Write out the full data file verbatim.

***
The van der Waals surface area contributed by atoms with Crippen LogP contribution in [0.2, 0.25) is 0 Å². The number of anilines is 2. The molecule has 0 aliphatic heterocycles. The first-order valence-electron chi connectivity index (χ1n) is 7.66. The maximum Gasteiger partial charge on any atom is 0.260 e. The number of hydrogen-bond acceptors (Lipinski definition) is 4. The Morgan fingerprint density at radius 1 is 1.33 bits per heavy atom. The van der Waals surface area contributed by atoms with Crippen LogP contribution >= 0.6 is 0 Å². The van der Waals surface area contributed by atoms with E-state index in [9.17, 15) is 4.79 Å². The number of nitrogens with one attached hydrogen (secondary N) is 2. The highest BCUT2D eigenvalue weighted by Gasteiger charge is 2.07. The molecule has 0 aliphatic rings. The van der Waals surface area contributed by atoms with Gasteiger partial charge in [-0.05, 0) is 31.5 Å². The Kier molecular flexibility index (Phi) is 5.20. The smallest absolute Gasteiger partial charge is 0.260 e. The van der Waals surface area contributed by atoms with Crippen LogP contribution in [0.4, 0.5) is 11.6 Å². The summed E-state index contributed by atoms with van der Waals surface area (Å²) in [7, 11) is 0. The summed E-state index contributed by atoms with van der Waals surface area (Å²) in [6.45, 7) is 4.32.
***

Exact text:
The van der Waals surface area contributed by atoms with Crippen LogP contribution in [0.2, 0.25) is 0 Å². The number of anilines is 2. The molecule has 0 aliphatic heterocycles. The first-order valence-electron chi connectivity index (χ1n) is 7.66. The maximum Gasteiger partial charge on any atom is 0.260 e. The number of hydrogen-bond acceptors (Lipinski definition) is 4. The Morgan fingerprint density at radius 1 is 1.33 bits per heavy atom. The van der Waals surface area contributed by atoms with Crippen LogP contribution >= 0.6 is 0 Å². The van der Waals surface area contributed by atoms with E-state index in [9.17, 15) is 4.79 Å². The number of nitrogens with one attached hydrogen (secondary N) is 2. The highest BCUT2D eigenvalue weighted by Gasteiger charge is 2.07. The molecule has 0 aliphatic rings. The van der Waals surface area contributed by atoms with Gasteiger partial charge in [-0.05, 0) is 31.5 Å². The Kier molecular flexibility index (Phi) is 5.20. The smallest absolute Gasteiger partial charge is 0.260 e. The van der Waals surface area contributed by atoms with Crippen LogP contribution in [0.4, 0.5) is 11.6 Å². The summed E-state index contributed by atoms with van der Waals surface area (Å²) in [7, 11) is 0. The summed E-state index contributed by atoms with van der Waals surface area (Å²) in [6.45, 7) is 4.32.